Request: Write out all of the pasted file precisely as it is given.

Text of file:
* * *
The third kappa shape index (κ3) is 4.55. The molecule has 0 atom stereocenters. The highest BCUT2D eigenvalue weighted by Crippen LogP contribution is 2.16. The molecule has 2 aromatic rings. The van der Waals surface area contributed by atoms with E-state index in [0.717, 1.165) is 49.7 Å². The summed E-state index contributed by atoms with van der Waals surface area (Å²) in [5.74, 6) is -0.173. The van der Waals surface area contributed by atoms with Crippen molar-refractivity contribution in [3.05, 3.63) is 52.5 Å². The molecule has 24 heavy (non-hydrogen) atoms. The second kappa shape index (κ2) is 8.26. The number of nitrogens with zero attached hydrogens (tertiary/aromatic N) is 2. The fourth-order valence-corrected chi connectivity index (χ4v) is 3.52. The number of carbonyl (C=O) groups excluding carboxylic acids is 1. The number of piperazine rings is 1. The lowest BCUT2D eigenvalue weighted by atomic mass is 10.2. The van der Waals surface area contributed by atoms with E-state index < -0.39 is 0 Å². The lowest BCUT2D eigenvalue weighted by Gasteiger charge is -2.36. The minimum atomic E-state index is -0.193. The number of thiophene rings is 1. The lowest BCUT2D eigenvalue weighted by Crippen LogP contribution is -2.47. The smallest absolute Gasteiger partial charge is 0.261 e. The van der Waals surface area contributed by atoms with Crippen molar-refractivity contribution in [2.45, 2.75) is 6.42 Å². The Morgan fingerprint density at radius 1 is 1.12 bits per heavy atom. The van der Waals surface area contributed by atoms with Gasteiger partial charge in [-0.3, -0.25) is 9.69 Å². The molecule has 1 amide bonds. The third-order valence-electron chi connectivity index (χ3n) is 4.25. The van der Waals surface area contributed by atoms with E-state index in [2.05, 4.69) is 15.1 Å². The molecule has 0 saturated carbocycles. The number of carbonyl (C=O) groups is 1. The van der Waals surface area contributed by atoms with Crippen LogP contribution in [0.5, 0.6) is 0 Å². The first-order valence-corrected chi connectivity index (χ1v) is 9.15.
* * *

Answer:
The third kappa shape index (κ3) is 4.55. The molecule has 0 atom stereocenters. The highest BCUT2D eigenvalue weighted by Crippen LogP contribution is 2.16. The molecule has 2 aromatic rings. The van der Waals surface area contributed by atoms with E-state index in [0.717, 1.165) is 49.7 Å². The summed E-state index contributed by atoms with van der Waals surface area (Å²) in [5.74, 6) is -0.173. The van der Waals surface area contributed by atoms with Crippen molar-refractivity contribution in [3.05, 3.63) is 52.5 Å². The molecule has 24 heavy (non-hydrogen) atoms. The second kappa shape index (κ2) is 8.26. The number of nitrogens with zero attached hydrogens (tertiary/aromatic N) is 2. The fourth-order valence-corrected chi connectivity index (χ4v) is 3.52. The number of carbonyl (C=O) groups excluding carboxylic acids is 1. The number of piperazine rings is 1. The lowest BCUT2D eigenvalue weighted by atomic mass is 10.2. The van der Waals surface area contributed by atoms with E-state index < -0.39 is 0 Å². The lowest BCUT2D eigenvalue weighted by Gasteiger charge is -2.36. The minimum atomic E-state index is -0.193. The number of thiophene rings is 1. The lowest BCUT2D eigenvalue weighted by Crippen LogP contribution is -2.47. The smallest absolute Gasteiger partial charge is 0.261 e. The van der Waals surface area contributed by atoms with Crippen molar-refractivity contribution in [2.45, 2.75) is 6.42 Å². The Morgan fingerprint density at radius 1 is 1.12 bits per heavy atom. The van der Waals surface area contributed by atoms with Gasteiger partial charge in [-0.3, -0.25) is 9.69 Å². The molecule has 1 amide bonds. The third-order valence-electron chi connectivity index (χ3n) is 4.25. The van der Waals surface area contributed by atoms with E-state index in [2.05, 4.69) is 15.1 Å². The molecule has 0 saturated carbocycles. The number of carbonyl (C=O) groups is 1. The van der Waals surface area contributed by atoms with Crippen LogP contribution in [0.5, 0.6) is 0 Å². The first-order valence-corrected chi connectivity index (χ1v) is 9.15.